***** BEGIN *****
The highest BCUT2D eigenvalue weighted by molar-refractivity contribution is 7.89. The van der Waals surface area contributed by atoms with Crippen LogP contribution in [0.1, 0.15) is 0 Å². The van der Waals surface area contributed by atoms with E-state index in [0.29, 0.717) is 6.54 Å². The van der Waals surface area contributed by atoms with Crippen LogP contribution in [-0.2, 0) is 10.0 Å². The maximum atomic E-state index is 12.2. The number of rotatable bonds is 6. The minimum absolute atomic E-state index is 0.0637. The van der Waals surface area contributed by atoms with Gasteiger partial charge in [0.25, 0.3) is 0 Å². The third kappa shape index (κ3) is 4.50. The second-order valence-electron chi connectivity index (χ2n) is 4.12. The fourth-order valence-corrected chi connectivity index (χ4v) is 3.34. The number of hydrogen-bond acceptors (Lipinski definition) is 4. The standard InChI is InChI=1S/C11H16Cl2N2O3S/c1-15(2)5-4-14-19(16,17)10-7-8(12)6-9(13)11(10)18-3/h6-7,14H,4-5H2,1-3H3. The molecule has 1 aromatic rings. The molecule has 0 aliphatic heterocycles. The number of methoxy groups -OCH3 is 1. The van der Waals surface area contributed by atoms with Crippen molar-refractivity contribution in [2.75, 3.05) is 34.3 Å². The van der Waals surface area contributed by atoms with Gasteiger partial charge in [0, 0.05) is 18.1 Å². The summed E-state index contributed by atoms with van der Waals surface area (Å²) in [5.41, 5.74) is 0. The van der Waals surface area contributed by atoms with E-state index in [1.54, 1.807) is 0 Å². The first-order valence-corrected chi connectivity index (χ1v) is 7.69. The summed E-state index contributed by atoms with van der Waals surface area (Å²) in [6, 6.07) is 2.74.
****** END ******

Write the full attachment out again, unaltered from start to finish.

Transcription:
The highest BCUT2D eigenvalue weighted by molar-refractivity contribution is 7.89. The van der Waals surface area contributed by atoms with Crippen LogP contribution in [0.1, 0.15) is 0 Å². The van der Waals surface area contributed by atoms with E-state index in [0.29, 0.717) is 6.54 Å². The van der Waals surface area contributed by atoms with Crippen LogP contribution in [-0.2, 0) is 10.0 Å². The maximum atomic E-state index is 12.2. The number of rotatable bonds is 6. The minimum absolute atomic E-state index is 0.0637. The van der Waals surface area contributed by atoms with Gasteiger partial charge in [0.25, 0.3) is 0 Å². The third kappa shape index (κ3) is 4.50. The second-order valence-electron chi connectivity index (χ2n) is 4.12. The fourth-order valence-corrected chi connectivity index (χ4v) is 3.34. The number of hydrogen-bond acceptors (Lipinski definition) is 4. The standard InChI is InChI=1S/C11H16Cl2N2O3S/c1-15(2)5-4-14-19(16,17)10-7-8(12)6-9(13)11(10)18-3/h6-7,14H,4-5H2,1-3H3. The molecule has 1 aromatic rings. The molecule has 0 aliphatic heterocycles. The number of methoxy groups -OCH3 is 1. The van der Waals surface area contributed by atoms with Crippen molar-refractivity contribution in [2.75, 3.05) is 34.3 Å². The van der Waals surface area contributed by atoms with Gasteiger partial charge in [0, 0.05) is 18.1 Å². The summed E-state index contributed by atoms with van der Waals surface area (Å²) in [5.41, 5.74) is 0. The van der Waals surface area contributed by atoms with E-state index in [1.54, 1.807) is 0 Å². The first-order valence-corrected chi connectivity index (χ1v) is 7.69. The summed E-state index contributed by atoms with van der Waals surface area (Å²) in [6, 6.07) is 2.74.